Since participating in the first series of Junior Apprentice, Emma Walker has embarked on her own business venture called Enterprise Days -providing inspirational and educational one-day business challenges within schools. Emma talks to about life as a young entrepreneur and why children should be learning more about business.

Q: What is the concept of Enterprise Days Ltd and how did you come up with it?

A: After Junior Apprentice, I got asked to talk at schools frequently and was surprised at how I was the only real experience of enterprise the students were having. I asked teachers I met why they didn’t run any other activities and cost was the issue which kept arising. I did some research and found companies were charging stupid money for an enterprise day which didn’t really equip students with the skills they needed. My gap was found, and Enterprise Days was born.

Q: Once you had the idea, how easy was it to turn it into a business?

A: We all have ideas where we simply have no idea how to make it into a reality. Yet with Enterprise Days, I knew it was achievable. I was in education myself at the time yet also someone who educated on business. I knew both sides of the coin, and how to make it fantastic from both angles. It took me five weeks to launch the business from the initial idea.

Q: Why do you think teaching children about entrepreneurship and business orientation is so important?

A: I feel business is considered a dirty word in education, but it really is VITAL for everyone to know. Every element of peoples' lives is controlled by business. It’s all one giant cycle, which directly impacts individuals and their lives. We aim to educate students on enterprise to help support and guide them in 3 key areas; their own careers (as most students will work for a business), for their own personal finances (these also have to be run like a business, too much going out and not enough coming in doesn’t work in business or for personal finances) and to show students that business is a genuine option.

Q: What were the biggest challenges you faced during the initial start-up process?

A: My personal motivation level was my biggest challenge. I have spent the past 14 years in education with someone else telling me where to be and when to be there, so having free reign over my time and being at home the majority of the time made it difficult for me to get into the work mind set.

Q: Has starting your own business always been one of your goals?

A: It’s never really been a goal. To me, it was just another step. While most people go to university then into a job, I always knew that business was the path I would take.

Q: Why have you chosen to have your own business rather than have a successful career working for someone else?

A: As a child, I hated being restricted by others. We spend our school life being controlled by teachers, our childhood being controlled by parents and the rest of our life being controlled by our bosses and that next mortgage payment. I can’t stand not feeling free. And business can give me that freedom, both financially and time wise.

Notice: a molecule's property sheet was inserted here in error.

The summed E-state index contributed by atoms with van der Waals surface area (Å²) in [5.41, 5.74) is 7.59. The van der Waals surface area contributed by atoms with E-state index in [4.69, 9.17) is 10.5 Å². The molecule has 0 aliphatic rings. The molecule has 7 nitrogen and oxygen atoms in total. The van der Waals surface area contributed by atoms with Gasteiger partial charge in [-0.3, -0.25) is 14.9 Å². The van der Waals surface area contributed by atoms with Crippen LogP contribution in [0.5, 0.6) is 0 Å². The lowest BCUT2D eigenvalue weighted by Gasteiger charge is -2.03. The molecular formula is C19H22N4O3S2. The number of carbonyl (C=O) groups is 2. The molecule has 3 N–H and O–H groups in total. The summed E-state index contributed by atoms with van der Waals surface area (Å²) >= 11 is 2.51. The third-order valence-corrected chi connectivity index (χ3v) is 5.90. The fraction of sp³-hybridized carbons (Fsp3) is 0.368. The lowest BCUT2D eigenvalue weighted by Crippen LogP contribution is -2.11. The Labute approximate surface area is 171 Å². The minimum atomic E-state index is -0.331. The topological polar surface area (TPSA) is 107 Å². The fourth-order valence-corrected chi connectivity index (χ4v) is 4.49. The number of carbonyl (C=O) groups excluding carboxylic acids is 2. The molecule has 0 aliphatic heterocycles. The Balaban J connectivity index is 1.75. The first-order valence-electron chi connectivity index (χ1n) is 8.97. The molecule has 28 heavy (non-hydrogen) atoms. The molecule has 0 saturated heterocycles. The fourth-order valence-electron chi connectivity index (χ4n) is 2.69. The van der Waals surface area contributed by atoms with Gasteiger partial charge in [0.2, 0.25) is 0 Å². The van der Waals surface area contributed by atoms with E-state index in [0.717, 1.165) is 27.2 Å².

Q: What characteristics/qualities do you think are key to the success of an entrepreneur?

A: Bravery, passion, self-belief and common sense. And without all four of those, you can never be successful in business.

Q: What are your future plans and expectations for Enterprise Days Ltd?

A: I really hope and believe that Enterprise Days will become the biggest provider of enterprise education in the UK.

Q: Although Enterprise Days Ltd is still a new business, do you have any other potential start-ups on the horizon?

A: Goodness yes, I have ideas every single day and while my focus is on Enterprise Days, I have a few exciting projects coming for 2012.

Q: What is the best thing about being a young entrepreneur?

A: I get to do what I want, when I want. I don’t have to fit life around lessons or working hours, I work it around me.

Q: What is the worst thing about being an entrepreneur?

A: I think that loneliness is an issue. Entrepreneurs are a rare breed and the road they take is, to begin with, a very solitary one.

Q: What are your thoughts on starting a business during a recession?

A: I see a recession as a forest fire, wiping out the crap businesses which weren’t operating effectively. Those businesses SHOULD fold. This then leaves the room on the forest floor for new saplings to grow. Recession creates opportunities for new businesses, start one now, and you can ride the boom which will come.

Q: People often say “it’s who you know, not what you know”. Do you believe this is true and can this be applied to your situation?

A: Contacts in business can be gold dust. However, I think it’s a mixture of who and what you know which leads to success. Doesn’t matter who you know, if you’re an idiot it’s irrelevant. However, if you know the right stuff, you should have the initiative to go out and meet the right people.

Q: How do you manage the work/social life/home time balance? As a young entrepreneur do you ever find yourself working seven day weeks?

A: For me, business was always a hobby. And now it’s a full time thing I find it difficult to know when to switch off. I love what I do, and when I don’t do anything for an entire day, I actually feel really guilty. My social life isn’t the typical one of a 19 year old for sure, but I am blessed to meet incredible people regularly – I’d take that over getting drunk any day.

Q: If you could give future young entrepreneurs three pieces of advice what would they be?


  • Listen to your gut. Society knocks gut feelings out of us, work to listen to it, it’s often right.
  • Entrepreneurs are risk takers, so be brave.
  • Be nice. Being rude and arrogant doesn’t make your achievements sound any better… plus, not being nice makes you a bit of an idiot. And nobody likes an idiot.